It brings your willingness to allow things to happen to others, so long as you are not disturbed, up for consideration, by reversing the situation you desire and making you experience it, thereby provoking thinking about it.

 

“Is he both able and willing? Then whence cometh evil?”

 

From our own thinking of course. But also, from the higher standpoint of the inner man, from our willingness to develop and evolve as consciousnesses, and use our experiences honestly, to do so. It is our honesty that demands, because of our divine nature which does not lie, that we experience what we sanction. Consider you were about to come into life, and you could influence the ideas your culture adopted and stood for, but that you had no say in the position, gender, power, status, or money you personally would have, or be, in that culture... what ideas then would you promote? Well in an intelligent universe trying to teach selfish people simple ideas about fairness and human decency, experiences which caused them difficulty might be in order IF every time they got into a position to lord it over someone, they did so. The eternal Ideas of God, in the form of the Logos according to Heraclitus, would then have others who were similarly confused about fairness administer balancing doses of pain and difficulty to those who previously imagined this was a cool plan; who doled it out whenever they thought there was no mechanism in place to correct their ignorance, no blowback. This is the "spitting into a fan" explanation of evil. The word karma incidently comes from.... ka from kama, or desire. Ma, from manas, or mind. R, a letter for action or interaction. Thus karma means literally, the action or interaction of mind with desire; the result of that. “Everything we are by thought is wrought and built. If a man think evil, pain follows him as surely as the wheel the ox behind. If a man think good, joy follows him as his own shadow, sure.” - from the Dhammapada.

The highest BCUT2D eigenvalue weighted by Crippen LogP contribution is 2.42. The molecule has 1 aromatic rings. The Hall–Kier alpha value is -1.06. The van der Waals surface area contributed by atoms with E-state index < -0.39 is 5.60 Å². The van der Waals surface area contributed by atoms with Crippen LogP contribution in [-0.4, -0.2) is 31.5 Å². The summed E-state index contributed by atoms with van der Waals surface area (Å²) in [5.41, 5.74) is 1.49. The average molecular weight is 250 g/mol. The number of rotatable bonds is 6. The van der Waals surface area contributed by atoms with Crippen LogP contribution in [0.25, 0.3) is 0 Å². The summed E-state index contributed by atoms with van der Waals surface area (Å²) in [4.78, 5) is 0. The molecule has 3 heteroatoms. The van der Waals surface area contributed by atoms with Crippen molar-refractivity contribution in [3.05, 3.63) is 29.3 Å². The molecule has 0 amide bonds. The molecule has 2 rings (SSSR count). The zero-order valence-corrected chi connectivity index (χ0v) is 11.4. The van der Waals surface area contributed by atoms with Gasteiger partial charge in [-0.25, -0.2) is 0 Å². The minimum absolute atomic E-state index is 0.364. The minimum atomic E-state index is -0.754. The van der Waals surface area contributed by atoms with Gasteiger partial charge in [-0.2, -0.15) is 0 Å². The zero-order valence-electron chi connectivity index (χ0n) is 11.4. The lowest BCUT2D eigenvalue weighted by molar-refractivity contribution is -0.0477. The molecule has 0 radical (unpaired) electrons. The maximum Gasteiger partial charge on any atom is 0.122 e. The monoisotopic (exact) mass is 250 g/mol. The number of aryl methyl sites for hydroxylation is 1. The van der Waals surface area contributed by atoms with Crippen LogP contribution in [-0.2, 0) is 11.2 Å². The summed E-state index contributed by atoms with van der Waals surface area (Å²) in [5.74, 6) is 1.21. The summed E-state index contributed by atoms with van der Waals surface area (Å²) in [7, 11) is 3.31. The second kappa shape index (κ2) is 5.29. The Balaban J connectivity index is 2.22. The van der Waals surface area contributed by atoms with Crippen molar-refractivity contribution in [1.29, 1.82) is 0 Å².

“Is he neither able nor willing? Then why call him God?”

 

Since God is normally conceived as comprising all, then evil would be said to come from him, as there could not be an equal and opposite force outside of him, and he still be what we call God. What that means though is that all experiences are controlled to learning, and are in place to accomplish the divine ends projected for our education. In other words, All things work for good to those who love God, or the Light of the World. Since nothing ultimate is at stake and only your selfishness and willed ignorance allows you to suffer, or causes you to suffer, then the picture of what is happening is different than what it appears to be, especially to the vested interests of your ego. Interfering with the lessons your inner being is trying to teach your own personality by preventing them would be the same as constantly telling the child what the solution to the problem was, and not allowing him to work it out and develop his or her own powers.

 

The above, even if you don’t know that it is true, is a perfectly cogent answer to these questions. You can see them as working hypotheses if you like. They do explain the strangeness of human experience and why earth is, as the Buddhists term it, the place of Middling pain. A place where it was never intended you get comfortable in any permanent sense, as this is not the mind’s real home.